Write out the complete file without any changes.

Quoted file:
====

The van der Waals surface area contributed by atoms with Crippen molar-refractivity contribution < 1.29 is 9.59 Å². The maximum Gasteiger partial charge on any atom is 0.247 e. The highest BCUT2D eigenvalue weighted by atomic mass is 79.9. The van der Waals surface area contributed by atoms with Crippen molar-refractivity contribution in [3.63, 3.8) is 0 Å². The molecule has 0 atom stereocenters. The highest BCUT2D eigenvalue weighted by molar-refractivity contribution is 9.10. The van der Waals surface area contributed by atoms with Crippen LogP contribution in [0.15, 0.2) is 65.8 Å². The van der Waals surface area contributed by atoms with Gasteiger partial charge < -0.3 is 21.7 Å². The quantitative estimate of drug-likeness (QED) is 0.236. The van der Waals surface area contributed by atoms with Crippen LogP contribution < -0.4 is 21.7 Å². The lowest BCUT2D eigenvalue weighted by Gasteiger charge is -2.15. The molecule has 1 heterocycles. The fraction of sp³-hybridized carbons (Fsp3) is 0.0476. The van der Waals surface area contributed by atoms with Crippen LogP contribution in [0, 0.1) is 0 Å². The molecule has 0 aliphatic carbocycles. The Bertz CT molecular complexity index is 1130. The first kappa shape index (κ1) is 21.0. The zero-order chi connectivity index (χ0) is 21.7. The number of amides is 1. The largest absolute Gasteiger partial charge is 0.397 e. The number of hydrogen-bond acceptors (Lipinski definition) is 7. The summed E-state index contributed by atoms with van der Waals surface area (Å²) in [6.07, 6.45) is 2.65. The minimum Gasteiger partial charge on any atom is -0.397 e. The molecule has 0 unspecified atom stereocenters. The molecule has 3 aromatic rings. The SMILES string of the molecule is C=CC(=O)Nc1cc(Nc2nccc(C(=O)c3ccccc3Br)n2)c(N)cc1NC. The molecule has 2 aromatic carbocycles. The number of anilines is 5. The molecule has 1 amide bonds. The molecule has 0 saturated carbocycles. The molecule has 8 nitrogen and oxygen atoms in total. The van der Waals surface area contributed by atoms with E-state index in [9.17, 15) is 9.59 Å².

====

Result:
The van der Waals surface area contributed by atoms with Crippen molar-refractivity contribution < 1.29 is 9.59 Å². The maximum Gasteiger partial charge on any atom is 0.247 e. The highest BCUT2D eigenvalue weighted by atomic mass is 79.9. The van der Waals surface area contributed by atoms with Crippen molar-refractivity contribution in [3.63, 3.8) is 0 Å². The molecule has 0 atom stereocenters. The highest BCUT2D eigenvalue weighted by molar-refractivity contribution is 9.10. The van der Waals surface area contributed by atoms with Crippen LogP contribution in [0.15, 0.2) is 65.8 Å². The van der Waals surface area contributed by atoms with Gasteiger partial charge < -0.3 is 21.7 Å². The quantitative estimate of drug-likeness (QED) is 0.236. The van der Waals surface area contributed by atoms with Crippen LogP contribution < -0.4 is 21.7 Å². The lowest BCUT2D eigenvalue weighted by Gasteiger charge is -2.15. The molecule has 1 heterocycles. The fraction of sp³-hybridized carbons (Fsp3) is 0.0476. The van der Waals surface area contributed by atoms with Crippen LogP contribution in [0, 0.1) is 0 Å². The molecule has 0 aliphatic carbocycles. The Bertz CT molecular complexity index is 1130. The first kappa shape index (κ1) is 21.0. The zero-order chi connectivity index (χ0) is 21.7. The number of amides is 1. The largest absolute Gasteiger partial charge is 0.397 e. The number of hydrogen-bond acceptors (Lipinski definition) is 7. The summed E-state index contributed by atoms with van der Waals surface area (Å²) in [6.07, 6.45) is 2.65. The minimum Gasteiger partial charge on any atom is -0.397 e. The molecule has 0 unspecified atom stereocenters. The molecule has 3 aromatic rings. The SMILES string of the molecule is C=CC(=O)Nc1cc(Nc2nccc(C(=O)c3ccccc3Br)n2)c(N)cc1NC. The molecule has 2 aromatic carbocycles. The number of anilines is 5. The molecule has 1 amide bonds. The molecule has 0 saturated carbocycles. The molecule has 8 nitrogen and oxygen atoms in total. The van der Waals surface area contributed by atoms with E-state index in [9.17, 15) is 9.59 Å².